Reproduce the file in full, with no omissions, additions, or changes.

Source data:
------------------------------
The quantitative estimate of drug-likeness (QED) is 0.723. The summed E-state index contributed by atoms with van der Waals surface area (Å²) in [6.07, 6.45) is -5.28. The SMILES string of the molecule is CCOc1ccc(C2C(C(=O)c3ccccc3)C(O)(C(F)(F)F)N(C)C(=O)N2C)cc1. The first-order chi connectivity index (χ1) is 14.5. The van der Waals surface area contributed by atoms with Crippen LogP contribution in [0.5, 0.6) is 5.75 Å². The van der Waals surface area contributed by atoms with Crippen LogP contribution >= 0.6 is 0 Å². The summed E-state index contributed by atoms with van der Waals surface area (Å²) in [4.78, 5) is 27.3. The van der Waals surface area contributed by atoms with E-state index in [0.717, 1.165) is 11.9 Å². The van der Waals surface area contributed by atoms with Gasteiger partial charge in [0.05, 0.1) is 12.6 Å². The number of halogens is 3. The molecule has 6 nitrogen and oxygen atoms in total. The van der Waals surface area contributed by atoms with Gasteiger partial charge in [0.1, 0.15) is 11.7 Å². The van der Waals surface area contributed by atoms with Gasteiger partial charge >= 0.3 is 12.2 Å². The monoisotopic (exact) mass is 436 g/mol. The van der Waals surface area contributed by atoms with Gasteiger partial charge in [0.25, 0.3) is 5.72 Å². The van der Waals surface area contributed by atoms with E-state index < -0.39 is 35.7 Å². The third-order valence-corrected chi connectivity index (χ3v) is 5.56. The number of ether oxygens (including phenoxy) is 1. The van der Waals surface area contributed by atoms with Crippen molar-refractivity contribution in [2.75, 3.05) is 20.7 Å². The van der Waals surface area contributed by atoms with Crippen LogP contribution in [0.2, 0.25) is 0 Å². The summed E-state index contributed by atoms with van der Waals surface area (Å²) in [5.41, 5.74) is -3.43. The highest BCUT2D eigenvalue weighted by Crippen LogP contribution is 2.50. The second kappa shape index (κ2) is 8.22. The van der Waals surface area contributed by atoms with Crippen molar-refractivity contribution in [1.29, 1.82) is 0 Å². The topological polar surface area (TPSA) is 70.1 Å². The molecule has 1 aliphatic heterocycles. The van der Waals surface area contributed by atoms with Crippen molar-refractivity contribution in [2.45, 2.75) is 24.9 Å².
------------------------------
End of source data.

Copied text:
The quantitative estimate of drug-likeness (QED) is 0.723. The summed E-state index contributed by atoms with van der Waals surface area (Å²) in [6.07, 6.45) is -5.28. The SMILES string of the molecule is CCOc1ccc(C2C(C(=O)c3ccccc3)C(O)(C(F)(F)F)N(C)C(=O)N2C)cc1. The first-order chi connectivity index (χ1) is 14.5. The van der Waals surface area contributed by atoms with Crippen LogP contribution in [0.5, 0.6) is 5.75 Å². The van der Waals surface area contributed by atoms with Crippen LogP contribution >= 0.6 is 0 Å². The summed E-state index contributed by atoms with van der Waals surface area (Å²) in [4.78, 5) is 27.3. The van der Waals surface area contributed by atoms with E-state index in [0.717, 1.165) is 11.9 Å². The van der Waals surface area contributed by atoms with Gasteiger partial charge in [0.05, 0.1) is 12.6 Å². The number of halogens is 3. The molecule has 6 nitrogen and oxygen atoms in total. The van der Waals surface area contributed by atoms with Gasteiger partial charge in [0.1, 0.15) is 11.7 Å². The van der Waals surface area contributed by atoms with Gasteiger partial charge >= 0.3 is 12.2 Å². The monoisotopic (exact) mass is 436 g/mol. The van der Waals surface area contributed by atoms with Gasteiger partial charge in [0.25, 0.3) is 5.72 Å². The van der Waals surface area contributed by atoms with E-state index < -0.39 is 35.7 Å². The third-order valence-corrected chi connectivity index (χ3v) is 5.56. The number of ether oxygens (including phenoxy) is 1. The van der Waals surface area contributed by atoms with Crippen molar-refractivity contribution in [2.75, 3.05) is 20.7 Å². The van der Waals surface area contributed by atoms with Crippen LogP contribution in [0.2, 0.25) is 0 Å². The summed E-state index contributed by atoms with van der Waals surface area (Å²) in [5.41, 5.74) is -3.43. The highest BCUT2D eigenvalue weighted by Crippen LogP contribution is 2.50. The second kappa shape index (κ2) is 8.22. The van der Waals surface area contributed by atoms with Crippen molar-refractivity contribution in [1.29, 1.82) is 0 Å². The topological polar surface area (TPSA) is 70.1 Å². The molecule has 1 aliphatic heterocycles. The van der Waals surface area contributed by atoms with Crippen molar-refractivity contribution in [2.45, 2.75) is 24.9 Å².